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### 11.4 Accessing Elements of Lists

Function: car cons-cell

This function returns the value pointed to by the first pointer of the cons cell cons-cell. Expressed another way, this function returns the CAR of cons-cell.

As a special case, if cons-cell is `nil`, then `car` is defined to return `nil`; therefore, any list is a valid argument for `car`. An error is signaled if the argument is not a cons cell or `nil`.

```(car '(a b c))
⇒ a
```
```(car '())
⇒ nil
```
Function: cdr cons-cell

This function returns the value pointed to by the second pointer of the cons cell cons-cell. Expressed another way, this function returns the CDR of cons-cell.

As a special case, if cons-cell is `nil`, then `cdr` is defined to return `nil`; therefore, any list is a valid argument for `cdr`. An error is signaled if the argument is not a cons cell or `nil`.

```(cdr '(a b c))
⇒ (b c)
```
```(cdr '())
⇒ nil
```
Function: car-safe object

This function lets you take the CAR of a cons cell while avoiding errors for other data types. It returns the CAR of object if object is a cons cell, `nil` otherwise. This is in contrast to `car`, which signals an error if object is not a list.

```(car-safe object)
≡
(let ((x object))
(if (consp x)
(car x)
nil))
```
Function: cdr-safe object

This function lets you take the CDR of a cons cell while avoiding errors for other data types. It returns the CDR of object if object is a cons cell, `nil` otherwise. This is in contrast to `cdr`, which signals an error if object is not a list.

```(cdr-safe object)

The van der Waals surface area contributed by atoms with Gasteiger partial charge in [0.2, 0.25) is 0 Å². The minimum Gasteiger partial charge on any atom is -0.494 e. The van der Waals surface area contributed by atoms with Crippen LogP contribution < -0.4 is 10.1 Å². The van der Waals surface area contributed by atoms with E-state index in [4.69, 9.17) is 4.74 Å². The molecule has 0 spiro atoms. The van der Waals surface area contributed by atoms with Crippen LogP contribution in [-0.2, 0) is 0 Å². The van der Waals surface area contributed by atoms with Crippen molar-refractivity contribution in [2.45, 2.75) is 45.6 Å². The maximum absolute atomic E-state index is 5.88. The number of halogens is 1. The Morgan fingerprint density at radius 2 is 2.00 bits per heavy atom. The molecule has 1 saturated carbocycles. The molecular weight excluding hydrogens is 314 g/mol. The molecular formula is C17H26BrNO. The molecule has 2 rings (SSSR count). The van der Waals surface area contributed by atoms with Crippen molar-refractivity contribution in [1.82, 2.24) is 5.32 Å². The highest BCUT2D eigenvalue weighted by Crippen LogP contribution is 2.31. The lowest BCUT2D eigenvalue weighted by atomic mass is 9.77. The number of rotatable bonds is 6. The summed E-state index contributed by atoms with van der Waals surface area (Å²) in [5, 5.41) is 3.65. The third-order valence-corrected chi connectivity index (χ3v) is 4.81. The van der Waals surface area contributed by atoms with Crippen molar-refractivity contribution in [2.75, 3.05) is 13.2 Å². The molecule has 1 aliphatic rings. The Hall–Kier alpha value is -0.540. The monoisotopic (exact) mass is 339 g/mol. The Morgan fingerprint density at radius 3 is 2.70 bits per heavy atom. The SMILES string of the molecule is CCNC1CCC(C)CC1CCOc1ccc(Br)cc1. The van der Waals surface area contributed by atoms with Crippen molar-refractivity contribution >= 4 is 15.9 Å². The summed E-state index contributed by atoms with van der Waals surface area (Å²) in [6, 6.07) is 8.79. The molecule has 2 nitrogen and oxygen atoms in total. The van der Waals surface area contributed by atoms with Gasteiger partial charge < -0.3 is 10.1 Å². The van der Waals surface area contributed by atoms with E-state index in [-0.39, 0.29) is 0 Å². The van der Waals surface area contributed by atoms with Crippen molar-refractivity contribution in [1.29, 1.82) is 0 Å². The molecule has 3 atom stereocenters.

≡
(let ((x object))
(if (consp x)
(cdr x)
nil))
```
Function: nth n list

This function returns the nth element of list. Elements are numbered starting with zero, so the CAR of list is element number zero. If the length of list is n or less, the value is `nil`.

If n is negative, `nth` returns the first element of list.

```(nth 2 '(1 2 3 4))
⇒ 3
```
```(nth 10 '(1 2 3 4))
⇒ nil
```
```(nth -3 '(1 2 3 4))
⇒ 1

(nth n x) ≡ (car (nthcdr n x))
```
Function: nthcdr n list

This function returns the nth CDR of list. In other words, it removes the first n links of list and returns what follows.

If n is zero or negative, `nthcdr` returns all of list. If the length of list is n or less, `nthcdr` returns `nil`.

```(nthcdr 1 '(1 2 3 4))
⇒ (2 3 4)
```
```(nthcdr 10 '(1 2 3 4))
⇒ nil
```
```(nthcdr -3 '(1 2 3 4))
⇒ (1 2 3 4)
```

Many convenience functions are provided to make it easier for you to access particular elements in a nested list. All of these can be rewritten in terms of the functions just described.

Function: caar cons-cell
Function: cdar cons-cell
Function: cddr cons-cell
Function: caaar cons-cell
Function: cdaar cons-cell
Function: cddar cons-cell
Function: cdddr cons-cell
Function: caaaar cons-cell
Function: cdaaar cons-cell
Function: cddaar cons-cell
Function: cdddar cons-cell
Function: cddddr cons-cell

Each of these functions is equivalent to one or more applications of `car` and/or `cdr`. For example,

```(cadr x)
```

is equivalent to

```(car (cdr x))
```

and

```(cdaddr x)
```

is equivalent to

```(cdr (car (cdr (cdr x))))
```

That is to say, read the a’s and d’s from right to left and apply a `car` or `cdr` for each a or d found, respectively.

Function: first list

This is equivalent to `(nth 0 list)`, i.e. the first element of list. (Note that this is also equivalent to `car`.)

Function: second list

This is equivalent to `(nth 1 list)`, i.e. the second element of list.

Function: third list
Function: fourth list
Function: fifth list
Function: sixth list
Function: seventh list
Function: eighth list
Function: ninth list
Function: tenth list

These are equivalent to `(nth 2 list)` through `(nth 9 list)` respectively, i.e. the third through tenth elements of list.

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